New Video Shows Purported 'Honor Beating' Of Kyrgyz Migrant Woman


By Charles Recknagel

Honor beatings are not a term usually associated with Internet videos. But the genre continues to creep onto the web with clips purportedly showing Kyrgyz migrant women in Russia being beaten by their male compatriots for allegedly shaming their nation.

By Charles Recknagel

The latest video, which first appeared on December 16 on the Russian-language Bilayv website and has since been posted on YouTube, makes for disturbing viewing.

Filmed by the attackers themselves, it apparently shows a young Kyrgyz woman cowering on the platform of an empty suburban train station in an unidentified Russian city and being kicked repeatedly in the back, stomach, and chest by two unseen men.

The sound accompanying the video is a string of curses and profanity in which the men accuse her of having sexual relations with non-Kyrgyz men, specifically Uzbeks and Tajiks.

Whether the victim knows her attackers is not clear.

From the video, it appears that, before the beating begins, she had been riding on the same train as her attackers and that they had seen her speak to a man of another ethnic origin.

The men accuse her of deliberately ignoring them in order to flirt with foreigners.

"You don't respect Kyrgyz guys, huh?" one of them shouts at one point. "You don't respect Kyrgyz and that's why you sat in the train car in front of us, huh? You saw us Kyrgyz guys and immediately stood up and left, right? You left. If I see you with an Uzbek or a Tajik I'll flatten you, you understand? "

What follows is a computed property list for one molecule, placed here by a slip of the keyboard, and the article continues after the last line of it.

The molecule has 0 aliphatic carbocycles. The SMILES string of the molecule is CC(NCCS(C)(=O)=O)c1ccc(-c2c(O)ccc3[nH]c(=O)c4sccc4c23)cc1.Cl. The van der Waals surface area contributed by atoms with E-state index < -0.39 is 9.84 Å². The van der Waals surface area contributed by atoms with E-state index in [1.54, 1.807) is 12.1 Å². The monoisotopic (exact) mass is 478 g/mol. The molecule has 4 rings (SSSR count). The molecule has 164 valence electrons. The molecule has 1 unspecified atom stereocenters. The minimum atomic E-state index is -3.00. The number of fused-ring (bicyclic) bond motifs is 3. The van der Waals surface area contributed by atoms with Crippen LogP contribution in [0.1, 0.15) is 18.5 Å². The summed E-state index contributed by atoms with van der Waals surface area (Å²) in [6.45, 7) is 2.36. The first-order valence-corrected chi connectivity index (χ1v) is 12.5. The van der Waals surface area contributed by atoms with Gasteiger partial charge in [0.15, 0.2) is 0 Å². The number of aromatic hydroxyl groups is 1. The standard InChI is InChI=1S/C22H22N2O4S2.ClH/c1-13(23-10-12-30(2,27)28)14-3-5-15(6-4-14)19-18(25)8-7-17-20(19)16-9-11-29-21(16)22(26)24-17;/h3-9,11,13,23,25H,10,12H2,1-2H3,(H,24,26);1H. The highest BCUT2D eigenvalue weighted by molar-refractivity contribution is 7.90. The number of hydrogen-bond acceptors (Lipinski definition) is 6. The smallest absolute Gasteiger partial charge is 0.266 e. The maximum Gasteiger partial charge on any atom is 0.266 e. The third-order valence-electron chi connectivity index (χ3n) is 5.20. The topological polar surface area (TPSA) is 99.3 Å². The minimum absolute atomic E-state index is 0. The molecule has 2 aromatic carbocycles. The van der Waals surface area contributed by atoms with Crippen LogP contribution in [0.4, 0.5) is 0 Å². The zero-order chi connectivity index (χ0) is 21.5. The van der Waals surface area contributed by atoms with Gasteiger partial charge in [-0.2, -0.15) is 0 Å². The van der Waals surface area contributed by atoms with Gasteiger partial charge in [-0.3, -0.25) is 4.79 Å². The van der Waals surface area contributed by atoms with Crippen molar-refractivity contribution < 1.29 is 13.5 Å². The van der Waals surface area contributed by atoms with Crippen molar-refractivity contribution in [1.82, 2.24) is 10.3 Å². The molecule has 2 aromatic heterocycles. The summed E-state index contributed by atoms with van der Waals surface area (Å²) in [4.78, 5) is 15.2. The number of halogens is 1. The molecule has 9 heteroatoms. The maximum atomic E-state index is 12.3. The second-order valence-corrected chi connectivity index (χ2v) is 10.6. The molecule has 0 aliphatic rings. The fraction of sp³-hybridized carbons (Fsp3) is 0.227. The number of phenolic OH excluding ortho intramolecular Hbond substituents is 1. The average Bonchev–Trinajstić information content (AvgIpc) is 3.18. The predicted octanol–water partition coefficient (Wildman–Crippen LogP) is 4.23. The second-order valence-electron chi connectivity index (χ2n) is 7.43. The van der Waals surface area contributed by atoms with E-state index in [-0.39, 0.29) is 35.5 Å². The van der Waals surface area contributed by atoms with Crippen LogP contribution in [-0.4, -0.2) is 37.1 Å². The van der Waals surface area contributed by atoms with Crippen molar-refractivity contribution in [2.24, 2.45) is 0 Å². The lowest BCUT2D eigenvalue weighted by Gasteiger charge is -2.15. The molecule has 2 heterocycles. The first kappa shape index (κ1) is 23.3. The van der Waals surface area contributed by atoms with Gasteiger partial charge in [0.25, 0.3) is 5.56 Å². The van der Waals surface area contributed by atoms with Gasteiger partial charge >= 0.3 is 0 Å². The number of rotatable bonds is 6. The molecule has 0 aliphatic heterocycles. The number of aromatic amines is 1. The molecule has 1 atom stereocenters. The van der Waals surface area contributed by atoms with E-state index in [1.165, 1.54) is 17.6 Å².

The defenseless and terrified girl, who identifies herself only by the first name Ainagul, repeatedly maintains she is innocent. But by the end of the video she swears she will do as they demand and never again speak to a foreign man.

"No, I would rather die than even ask the way from [an Uzbek or Tajik]," she says. "May my mouth be maimed if I even speak to them, I swear it."

Kyrgyz 'Patriots'

 The attack on Ainagul is the latest of several videos to periodically appear in recent years portraying migrant Kyrgyz women being brutally assaulted and humiliated by migrant Kyrgyz men.

In one of the most violent of the filmed attacks, the victim is beaten by her Kyrgyz boyfriend and his companions in a metro station after allegedly texting a non-Kyrgyz male acquaintance. She is then taken to her apartment where her Kyrgyz landlord and his friends join in the filmed assault, choking and beating her.

The victim later told RFE/RL's Kyrgyz Service that the attack ended with her being raped by one of her assailants. She filed a criminal complaint against her attackers.

In many of the videos, the men assaulting the women have identified themselves as Kyrgyz "patriots" intent on maintaining the honor of the Kyrgyz women they are beating. Whether the groups conduct and post the assaults independently or in an organized fashion remains unknown.

The videos are causing outrage in Kyrgyzstan, where government officials have publicly condemned the attacks as cowardly. But because the attackers conceal their identities and most victims are badly intimidated, the assaults are proving hard to stop.

Ernis Osmonbaev, press officer for the Kyrgyz Interior Ministry, wrote on his Facebook account this week that Bishkek has appealed to Russian authorities to investigate the videos. "We think that Russian law-enforcement agencies will help identify these individuals," he said.

Meanwhile, the videos continue to sow fear among Kyrgyz migrant workers abroad and their families at home.

Some 40 percent of the estimated 600,000 Kyrgyz citizens working in Russia are women, most of whom are unaccompanied by relatives and are highly vulnerable to abuse and sexual exploitation.